The tech world is all abuzz (, ) about Steve Job’s open letter suggesting putting an end to Digital Rights Management for music downloads. The more cynical observe that he only brought up the subject after a number of European national governments (not the EU) started actions of various sorts against Apple due to the perceived “lock-in” that comes from music purchased at Apple’s market leading iTunes online store only being playable on Apple’s iPod.
I’ve always viewed the lock-in argument as one of those odd eruptions to which governments are inexplicably prone when they spot someone having fun without their permission, since it is well known (and Jobs reiterates it in his letter) that the overwhelming majority of music on iPods doesn’t come from iTunes. The number of people that are actually ”locked in” to the iPod is vanishingly small, but that won’t make much difference to the bureaucrats mounting their chargers to redress a perceived injustice inflicted by a large foreign company.
Jobs’s big punchline, of course, is the observation is that Apple is forced into tightly obscured, if not secured, DRM by the demands of the four big music publishers (2.5 of which are European) who control 70% of the market and that the chances of an oxymoronic “open DRM” satisfying them are negligible. Therefore, he posits that the real solution is to remove DRM entirely, particularly since the primary source of music for portable media players is CDs which are not copy protected.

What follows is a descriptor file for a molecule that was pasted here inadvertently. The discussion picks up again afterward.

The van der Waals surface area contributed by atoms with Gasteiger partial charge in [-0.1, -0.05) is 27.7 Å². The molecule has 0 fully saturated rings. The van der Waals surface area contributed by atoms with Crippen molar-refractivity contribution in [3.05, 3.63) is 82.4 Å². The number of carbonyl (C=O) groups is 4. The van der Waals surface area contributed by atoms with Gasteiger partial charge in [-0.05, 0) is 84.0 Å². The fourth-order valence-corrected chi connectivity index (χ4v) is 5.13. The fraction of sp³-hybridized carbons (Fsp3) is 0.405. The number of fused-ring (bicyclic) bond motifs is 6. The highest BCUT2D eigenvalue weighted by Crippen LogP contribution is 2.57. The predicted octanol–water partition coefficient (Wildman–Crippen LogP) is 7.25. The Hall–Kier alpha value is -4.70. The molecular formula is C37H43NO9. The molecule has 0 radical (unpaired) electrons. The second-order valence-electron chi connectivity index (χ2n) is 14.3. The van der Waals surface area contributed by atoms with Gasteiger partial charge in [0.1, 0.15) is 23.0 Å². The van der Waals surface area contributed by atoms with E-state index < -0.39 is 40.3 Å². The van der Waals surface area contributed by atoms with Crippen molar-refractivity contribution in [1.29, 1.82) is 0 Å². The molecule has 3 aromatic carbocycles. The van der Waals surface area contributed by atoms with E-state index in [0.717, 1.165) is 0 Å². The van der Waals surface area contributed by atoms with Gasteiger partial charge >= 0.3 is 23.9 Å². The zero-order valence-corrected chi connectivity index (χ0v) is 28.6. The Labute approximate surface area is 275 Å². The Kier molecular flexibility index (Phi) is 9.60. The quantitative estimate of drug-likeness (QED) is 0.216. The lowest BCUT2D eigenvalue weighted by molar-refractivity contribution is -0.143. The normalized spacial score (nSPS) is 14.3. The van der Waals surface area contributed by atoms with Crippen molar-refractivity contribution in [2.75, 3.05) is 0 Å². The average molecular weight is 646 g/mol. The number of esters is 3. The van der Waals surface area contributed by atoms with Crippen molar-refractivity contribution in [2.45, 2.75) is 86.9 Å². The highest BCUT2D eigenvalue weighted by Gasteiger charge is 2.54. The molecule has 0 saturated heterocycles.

Some of the big four are experimenting with DRM free downloads so there may actually be some room there for a solution, but I’d bet that a more likely result is the offering of goofy “iPod N” editions in the offended nations which lack “for pay” iTunes music access, just like the European mandated Windows XP and Vista N editions lack Microsoft’s Media Player. Whatever the solution turns out to be in Europe, it presumably will apply equally to all the other online music distributors including Microsoft since they have the same licensing restrictions. However, an “open DRM” might be even more annoying to them due their offering of subscription licenses unlike Apple. I don’t think Microsoft really wants to figure out the infrastructure to securely swap a Zune Pass with some arbitrary other vendor’s unit.
Perhaps a more interesting question for Microsoft are the implications of the possible audio DRM solutions for video DRM where the market is more fragmented, but where Microsoft provides the technology for many of the current video download competitors (e.g. see Wal-Mart’s announcement this week). Since there is no source of quality DRM-free movie content, it is harder to make the no DRM case and since Microsoft is nearly a de facto standard, maybe the bureaucrats will decide that Microsoft should publish full interoperability information. Where have I heard that one before?